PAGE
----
At home it “feels” like Christmas when the weather turns cold, the lights and trees are up, and we’ve pulled out our favorite decorations, advent calendars, Christmas books and music. Here in Cuenca the weather is pretty constant, so that cue is missing. And while Ecuadorans do put up Christmas trees, nativity scenes, and some lights inside their houses, they don’t drape blinking lights on every building (refreshing!), so the overall “feel” is different. Live Christmas trees aren’t really available here, and the artificial ones are expensive. And we don’t want to acquire a bunch of Christmas items that we would have to get rid of when we leave. So for inside the house we’ve come up with: a small nativity set I bought during the Fiestas of Cuenca; an advent calendar made out of toilet paper tubes, paint and tissue paper; paper ornaments made by the kids (still in process!); and a string of icicle lights made in, where else, China, that I splurged on ($7). We are planning to fashion a tree out of several large branches we found by the river, and we have a candle we’re using to mark the Sundays of Advent. What will really make it feel like Christmas is having the Gallups here to celebrate with – we can’t wait for that! Overall, I’m liking the minimalist approach, and the kids don’t seem to mind. They are signed up for a Christmas cookie baking class at a local bakery next Friday. I’m hoping Lucia will find some alternatives to the peppermint bark that she so wants to make…. And for which we cannot find peppermint candies!
Meanwhile in Cuenca the main preparations involve the Nativity Scenes, Baby Jesus, and Christmas Baskets.
Nativity Scenes: As in much of the Latin world, Ecuadorans have the tradition of putting up elaborate nativity scenes that represent not only the manger scene, but the whole family, village, etc. Many people have nativity scenes in their homes, and they personalize them to include their own family members or area. Businesses, institutions and markets also put up scenes. I’ve included some pictures of a big scene that is in the center of one of the main markets in Cuenca, right between the meat stands and the vegetable section, and another that is in an outdoor plaza. The big metallic scene seems very minimalist by comparison, but it lights up at night so I’m sure is quite impressive. Market stands sell little houses and figures that can be included in the scenes, some locally crafted and lovely and others imported and plastic. The scenes include depictions of traditional celebrations. You can even buy little ceramic roasted pigs and Cuyes, traditional dishes, to include in the scene. Here in Cuenca the scenes center around the elaborately dressed Christ Child, often seated in a chair.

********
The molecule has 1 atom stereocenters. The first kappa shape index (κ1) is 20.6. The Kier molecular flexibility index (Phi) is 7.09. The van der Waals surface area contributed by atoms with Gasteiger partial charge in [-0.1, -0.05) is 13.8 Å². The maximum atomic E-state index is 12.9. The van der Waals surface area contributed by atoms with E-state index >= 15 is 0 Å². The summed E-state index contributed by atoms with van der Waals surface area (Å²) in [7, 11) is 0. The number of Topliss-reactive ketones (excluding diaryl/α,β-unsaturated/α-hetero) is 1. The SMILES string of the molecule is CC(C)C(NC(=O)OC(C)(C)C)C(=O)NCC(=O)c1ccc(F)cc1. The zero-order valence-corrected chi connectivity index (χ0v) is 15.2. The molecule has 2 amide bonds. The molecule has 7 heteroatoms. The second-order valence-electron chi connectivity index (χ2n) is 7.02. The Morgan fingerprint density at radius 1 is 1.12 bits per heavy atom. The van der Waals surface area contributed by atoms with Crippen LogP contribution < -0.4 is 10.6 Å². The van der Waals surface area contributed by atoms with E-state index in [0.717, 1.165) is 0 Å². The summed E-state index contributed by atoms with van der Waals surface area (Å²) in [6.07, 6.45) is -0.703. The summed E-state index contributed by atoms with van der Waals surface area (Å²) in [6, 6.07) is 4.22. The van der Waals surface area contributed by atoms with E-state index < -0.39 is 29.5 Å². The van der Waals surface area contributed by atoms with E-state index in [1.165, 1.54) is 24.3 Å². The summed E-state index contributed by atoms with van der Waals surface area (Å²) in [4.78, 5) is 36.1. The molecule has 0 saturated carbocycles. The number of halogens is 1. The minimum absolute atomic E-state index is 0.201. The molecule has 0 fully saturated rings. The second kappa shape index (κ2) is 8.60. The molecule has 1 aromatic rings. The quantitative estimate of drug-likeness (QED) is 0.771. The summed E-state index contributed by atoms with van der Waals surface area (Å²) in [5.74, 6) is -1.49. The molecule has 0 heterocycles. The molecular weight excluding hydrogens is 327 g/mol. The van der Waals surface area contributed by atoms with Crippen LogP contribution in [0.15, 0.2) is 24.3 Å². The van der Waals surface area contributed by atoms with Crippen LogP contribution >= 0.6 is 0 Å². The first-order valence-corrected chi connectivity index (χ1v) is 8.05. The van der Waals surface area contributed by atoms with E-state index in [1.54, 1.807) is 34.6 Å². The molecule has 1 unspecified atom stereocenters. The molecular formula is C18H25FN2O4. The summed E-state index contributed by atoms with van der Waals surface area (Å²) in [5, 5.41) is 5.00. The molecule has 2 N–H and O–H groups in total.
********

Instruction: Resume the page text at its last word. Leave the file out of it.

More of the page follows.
While families get baskets, kids get – what else- Candy! It is traditional at holiday parties for kids to get a “fundita de golosinas” – a little bag of candy. The local grocery stores have put up big displays where you can hand pick what goes into candy bags. You can also buy jumbo sized bags of candy and/or animal crackers to make up your own smaller bags. I managed to avoid being part of the PTA-like committee that organizes the parties for each of the grades at school, but there was plenty of discussion about the bags of candy, so it will be interesting to see what the kids come home with.